Parents decide to make homeschooling permanent as kids flourish during coronavirus lockdown

May 12, 2020 by

Parents are beginning to see real benefits to educating their kids at home, and some are considering a permanent transition after a trial run during the coronavirus pandemic.

West Seneca, New York parents Brohdny and Mandie Ricketts said “the transition was rough” when schools closed down in March, but they’re now “seeing the light and how they can grow” through homeschooling, WKBW reports.

“There’s been a lot of things I’ve always wanted to do with them, it’s just hard because they’re always at school all the time,” Mandie said.

“The transition was rough, but it’s cool now. We’re seeing the light and how they can grow,” Brohdny said.

The couple were initially overwhelmed with the responsibility of educating their fifth grade son, Brodhny, and daughters Trinity, in third grade, and Jailynn, in preschool, but the experience helped them work together to find solutions.

“Problem-solving for Mandie is talking it out,” Brohdny said. “So, I’ve learned that if she asks me anything, she might not need my answer, she might just need my ear or my feedback.”

“Before all of this stuff, we actually were tossing the idea of homeschooling, but it was with the understanding that I would only do two or three days a week,” Mandie said.

When they realized homeschooling could be a reality, Brodhny rearranged his priorities and work to spend more time with his family.

“Through my prayer and my faith – I’m led to be here with my family and be present,” Brodhny said.

The couple set a schedule and crafted lessons built around their faith and values. They’ve also incorporated practical life skills into the curriculum, with a little help from grandma.

“They have to get up in the morning before 9 o’clock. We do a family devotional and then they have to eat,” Mandie said. “They each learn differently so we kind of do one thing more geared toward her (Jailynn) one day and then kind of more towards the other one. But make it so that it might be 5th-grade level – but they’re all getting something out of it.”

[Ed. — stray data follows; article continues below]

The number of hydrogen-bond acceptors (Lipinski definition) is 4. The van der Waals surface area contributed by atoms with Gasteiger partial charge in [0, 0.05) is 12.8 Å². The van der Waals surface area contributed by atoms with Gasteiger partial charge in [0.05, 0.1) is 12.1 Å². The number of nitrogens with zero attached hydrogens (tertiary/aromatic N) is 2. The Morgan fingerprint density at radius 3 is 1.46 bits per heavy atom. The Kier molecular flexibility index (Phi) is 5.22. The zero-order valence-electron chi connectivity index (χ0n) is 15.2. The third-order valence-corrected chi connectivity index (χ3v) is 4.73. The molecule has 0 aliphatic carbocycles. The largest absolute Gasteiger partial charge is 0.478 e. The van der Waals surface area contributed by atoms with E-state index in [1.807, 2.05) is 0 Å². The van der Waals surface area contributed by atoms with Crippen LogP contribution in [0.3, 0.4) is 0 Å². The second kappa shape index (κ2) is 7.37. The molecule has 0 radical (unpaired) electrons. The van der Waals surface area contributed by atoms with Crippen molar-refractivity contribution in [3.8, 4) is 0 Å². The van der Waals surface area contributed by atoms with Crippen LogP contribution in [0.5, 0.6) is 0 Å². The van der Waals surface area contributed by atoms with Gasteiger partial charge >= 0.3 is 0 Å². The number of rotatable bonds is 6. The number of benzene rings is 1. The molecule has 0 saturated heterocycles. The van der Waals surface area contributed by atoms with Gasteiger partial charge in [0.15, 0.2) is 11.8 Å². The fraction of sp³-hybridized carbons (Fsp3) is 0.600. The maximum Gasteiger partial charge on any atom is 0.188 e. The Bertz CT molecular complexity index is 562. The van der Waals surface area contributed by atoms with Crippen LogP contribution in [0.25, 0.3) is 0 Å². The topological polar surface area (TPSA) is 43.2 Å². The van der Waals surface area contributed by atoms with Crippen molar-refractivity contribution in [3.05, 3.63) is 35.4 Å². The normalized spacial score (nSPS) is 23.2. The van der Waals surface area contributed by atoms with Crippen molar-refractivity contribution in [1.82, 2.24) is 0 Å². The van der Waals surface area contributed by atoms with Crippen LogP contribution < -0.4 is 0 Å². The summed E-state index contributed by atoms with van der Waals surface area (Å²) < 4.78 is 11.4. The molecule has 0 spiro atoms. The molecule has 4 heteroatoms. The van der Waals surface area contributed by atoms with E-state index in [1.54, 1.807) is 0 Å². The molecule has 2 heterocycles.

“A lot of kids don’t know how to maintain their apartment, or to do dishes, or to clean, so we want to give them these ideas and stuff,” Brodhny said, adding that there’s also a lesson for his kids in the couple’s decision to go with homeschooling.

“What I want them to take from it is to be able to adapt and overcome any situation,” he said.

The Ricketts aren’t the only ones taking advantage of the coronavirus-imposed homeschooling. Hillary Bates, a mother of two in Grandview Ohio, told the Columbus Dispatch the changes she’s witnessed in her kids in recent weeks have convinced her to keep them home next year.

“What I’m noticing – getting to see these strange, unasked-for-experiment that we’re in – is that (my kids) are happier, more engaged students. They have more time to pursue their own interests and are less anxious, and just generally flourishing in a lot of ways that make it hard for me to imagine that I will make a decision to send them back to school next year,” she said.

“They’re very articulate about what they appreciate about this experience, and they both tell me they’re happier and that they don’t want to go back to school.”

Clintonville resident Megan Garbe, mother of four – two her own and two in foster care, also noticed her kids are flourishing at home.

“I thought that they were going to miss the environment more, and they really don’t,” she said. “The other day, I had them reading about spiders, and then they had to draw a web specific to ta kind of spider and write a paragraph on their own about what they learned about the spider and why this spider has that kind of web.

“Nadia (8) was very interested in having the web be exactly how it’s supposed to be, as far as the artistic part of it. (Hudson, 10,) was much more about the science-y part of the spider – what the spider activity was, and how the stickiness of the web made it more attractive for the bugs that specific spider eats. So they both did the same project, but they both did it in very different ways, and that’s perfectly fine.”

Garbe told the Dispatch she has no real issues with local public schools, but it’s hard to deny how well her kids are doing without them.

“Moving to homeschooling isn’t really an issue with the school or the social environment or anything that they were getting at CCS,” she said. “It’s more, ‘Wow, this is working well for us.’”

Source: Parents decide to make homeschooling permanent as kids flourish during coronavirus lockdown |

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